Sustainable consumption: when will zero waste be achieved?
26% of French people put the environment at the top of their list of concerns in 2018. It is a record figure in forty years in the CREDOC Way of life survey.
In this context, the French are increasingly adopting sustainable and responsible consumption practices.
As demonstrated in:
– the development of second-hand purchases and collaborative practices
– the increase in the consumption of products from organic farming or labelled as sustainable, such as bulk food products.
According to the CREDOC data, 47% of French people have bought a food product in bulk in the last 6 months.
More specifically, a NIELSEN study, published in April 2019, indicates that 37% of respondents purchased bulk products beyond fresh fruits and vegetables in 2018.
The most commonly purchased products in bulk are oilseeds (nuts, almonds, hazelnuts,…) for 58% of respondents. Followed by dried fruits (47%) and vegetables (32%).
This practice of buying in bulk remains very much associated with buying organic products in stores, but even hypermarkets have started to do so.
Following the example of the CARREFOUR chain, which launched bulk purchases of traditional fresh products in March 2019. Customers can now bring their own containers to store food purchased from assisted selling departments (cheese, fish, deli meats, etc.).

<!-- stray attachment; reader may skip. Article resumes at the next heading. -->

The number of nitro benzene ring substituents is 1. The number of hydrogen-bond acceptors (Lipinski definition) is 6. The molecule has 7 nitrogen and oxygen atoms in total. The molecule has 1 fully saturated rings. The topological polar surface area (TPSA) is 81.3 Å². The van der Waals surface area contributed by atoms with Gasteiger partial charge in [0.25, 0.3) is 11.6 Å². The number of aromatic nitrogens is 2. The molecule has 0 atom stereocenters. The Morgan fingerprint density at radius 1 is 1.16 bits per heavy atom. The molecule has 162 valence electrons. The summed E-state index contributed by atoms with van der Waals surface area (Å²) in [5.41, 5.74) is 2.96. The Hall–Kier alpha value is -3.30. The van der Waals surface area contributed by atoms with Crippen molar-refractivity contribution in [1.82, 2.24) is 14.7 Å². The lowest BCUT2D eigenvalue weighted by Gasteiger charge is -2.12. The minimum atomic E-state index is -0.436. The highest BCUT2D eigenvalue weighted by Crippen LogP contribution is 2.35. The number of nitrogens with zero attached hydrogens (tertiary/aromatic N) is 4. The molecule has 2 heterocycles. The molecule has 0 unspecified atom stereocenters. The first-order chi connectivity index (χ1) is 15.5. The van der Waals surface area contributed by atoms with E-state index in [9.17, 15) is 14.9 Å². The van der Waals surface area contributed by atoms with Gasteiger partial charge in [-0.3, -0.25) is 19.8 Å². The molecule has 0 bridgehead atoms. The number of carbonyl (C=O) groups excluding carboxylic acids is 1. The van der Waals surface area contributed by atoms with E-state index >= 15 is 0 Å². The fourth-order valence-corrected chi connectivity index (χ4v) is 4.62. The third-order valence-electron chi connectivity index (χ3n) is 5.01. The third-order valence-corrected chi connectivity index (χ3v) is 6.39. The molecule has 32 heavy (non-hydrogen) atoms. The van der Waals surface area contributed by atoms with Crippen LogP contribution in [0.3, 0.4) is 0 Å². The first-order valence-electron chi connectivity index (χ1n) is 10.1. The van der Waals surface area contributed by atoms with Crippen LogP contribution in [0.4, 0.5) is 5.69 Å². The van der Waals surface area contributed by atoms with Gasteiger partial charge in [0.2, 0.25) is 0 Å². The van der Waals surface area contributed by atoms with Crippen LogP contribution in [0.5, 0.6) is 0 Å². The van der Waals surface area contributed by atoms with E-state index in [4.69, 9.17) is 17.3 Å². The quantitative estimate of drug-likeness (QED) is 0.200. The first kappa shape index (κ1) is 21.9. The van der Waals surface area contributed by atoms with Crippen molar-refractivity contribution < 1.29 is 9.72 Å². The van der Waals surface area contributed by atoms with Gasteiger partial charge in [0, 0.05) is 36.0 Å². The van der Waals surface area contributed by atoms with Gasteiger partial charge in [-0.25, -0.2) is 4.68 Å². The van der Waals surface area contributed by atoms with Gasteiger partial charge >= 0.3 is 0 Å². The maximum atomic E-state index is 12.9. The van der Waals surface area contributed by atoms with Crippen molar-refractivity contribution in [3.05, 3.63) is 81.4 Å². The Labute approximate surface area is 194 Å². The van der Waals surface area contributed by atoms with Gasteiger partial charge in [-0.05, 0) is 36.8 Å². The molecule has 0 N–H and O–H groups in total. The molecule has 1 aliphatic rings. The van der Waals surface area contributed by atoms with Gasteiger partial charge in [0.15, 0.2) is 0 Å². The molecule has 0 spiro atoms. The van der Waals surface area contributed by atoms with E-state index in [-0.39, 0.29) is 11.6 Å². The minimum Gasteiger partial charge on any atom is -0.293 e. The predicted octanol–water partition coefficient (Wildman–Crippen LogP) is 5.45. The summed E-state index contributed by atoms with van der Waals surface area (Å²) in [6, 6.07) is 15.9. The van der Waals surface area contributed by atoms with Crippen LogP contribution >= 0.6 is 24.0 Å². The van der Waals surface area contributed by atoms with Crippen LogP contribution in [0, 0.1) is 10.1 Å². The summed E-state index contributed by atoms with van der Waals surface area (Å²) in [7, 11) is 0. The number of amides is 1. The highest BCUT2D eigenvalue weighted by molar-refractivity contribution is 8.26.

Similarly, bulk silos for cereals or dried fruits are increasingly common in supermarkets.
This concept now extends to other segments such as olive oil, vinegar, juices and wine. The JEAN BOUTEILLE concept is one example.
Given the enthusiasm for bulk purchases, 100% bulk stores are developing.
The “day by day” chain was created in 2013 and offers more than 750 products packaged in bulk. Customers can buy food, cosmetics, cleaning products and even petfood. It is a success with 48 stores in France at the moment. 15 to 20 new points of sale are planned by the end of 2019.
Online sales are also part of this approach with the LOOP E-commerce platform.
Around twenty multinationals (Coca Cola Company, Unilever, Procter & Gamble, Nestlé, Mondelez,…) will offer around a hundred everyday products in returnable and reusable containers.
In partnership with TerraCycle, this platform will be launched in spring 2019 in Paris and New York as a first step. The objective will be to reach 600 references in one year and to offer this system in London, Toronto, Tokyo and San Francisco.
Will the return to deposit and purchase of bulk products soon become the norm?
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The LDB Mica Research Team